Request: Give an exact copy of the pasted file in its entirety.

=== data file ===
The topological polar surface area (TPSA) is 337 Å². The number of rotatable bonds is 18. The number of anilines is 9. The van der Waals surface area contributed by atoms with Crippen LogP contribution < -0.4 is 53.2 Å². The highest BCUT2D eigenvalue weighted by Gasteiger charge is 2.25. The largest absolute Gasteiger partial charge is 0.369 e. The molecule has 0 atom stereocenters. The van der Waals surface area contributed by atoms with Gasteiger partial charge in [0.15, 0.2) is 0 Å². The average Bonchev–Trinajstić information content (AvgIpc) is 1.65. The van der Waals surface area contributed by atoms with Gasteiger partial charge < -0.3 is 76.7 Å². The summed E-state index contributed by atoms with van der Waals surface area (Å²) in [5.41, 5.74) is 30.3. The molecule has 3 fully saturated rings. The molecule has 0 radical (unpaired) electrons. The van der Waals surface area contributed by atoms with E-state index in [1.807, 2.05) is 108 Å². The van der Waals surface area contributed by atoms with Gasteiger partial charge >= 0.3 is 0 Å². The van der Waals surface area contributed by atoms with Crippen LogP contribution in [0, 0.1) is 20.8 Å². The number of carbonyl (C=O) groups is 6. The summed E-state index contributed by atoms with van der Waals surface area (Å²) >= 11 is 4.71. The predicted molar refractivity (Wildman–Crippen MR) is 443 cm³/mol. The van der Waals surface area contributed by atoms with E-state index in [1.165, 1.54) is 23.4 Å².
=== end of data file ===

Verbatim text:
The topological polar surface area (TPSA) is 337 Å². The number of rotatable bonds is 18. The number of anilines is 9. The van der Waals surface area contributed by atoms with Crippen LogP contribution < -0.4 is 53.2 Å². The highest BCUT2D eigenvalue weighted by Gasteiger charge is 2.25. The largest absolute Gasteiger partial charge is 0.369 e. The molecule has 0 atom stereocenters. The van der Waals surface area contributed by atoms with Gasteiger partial charge in [0.15, 0.2) is 0 Å². The average Bonchev–Trinajstić information content (AvgIpc) is 1.65. The van der Waals surface area contributed by atoms with Gasteiger partial charge < -0.3 is 76.7 Å². The summed E-state index contributed by atoms with van der Waals surface area (Å²) in [5.41, 5.74) is 30.3. The molecule has 3 fully saturated rings. The molecule has 0 radical (unpaired) electrons. The van der Waals surface area contributed by atoms with E-state index in [1.807, 2.05) is 108 Å². The van der Waals surface area contributed by atoms with Gasteiger partial charge >= 0.3 is 0 Å². The van der Waals surface area contributed by atoms with Crippen LogP contribution in [0, 0.1) is 20.8 Å². The number of carbonyl (C=O) groups is 6. The summed E-state index contributed by atoms with van der Waals surface area (Å²) >= 11 is 4.71. The predicted molar refractivity (Wildman–Crippen MR) is 443 cm³/mol. The van der Waals surface area contributed by atoms with E-state index in [1.165, 1.54) is 23.4 Å².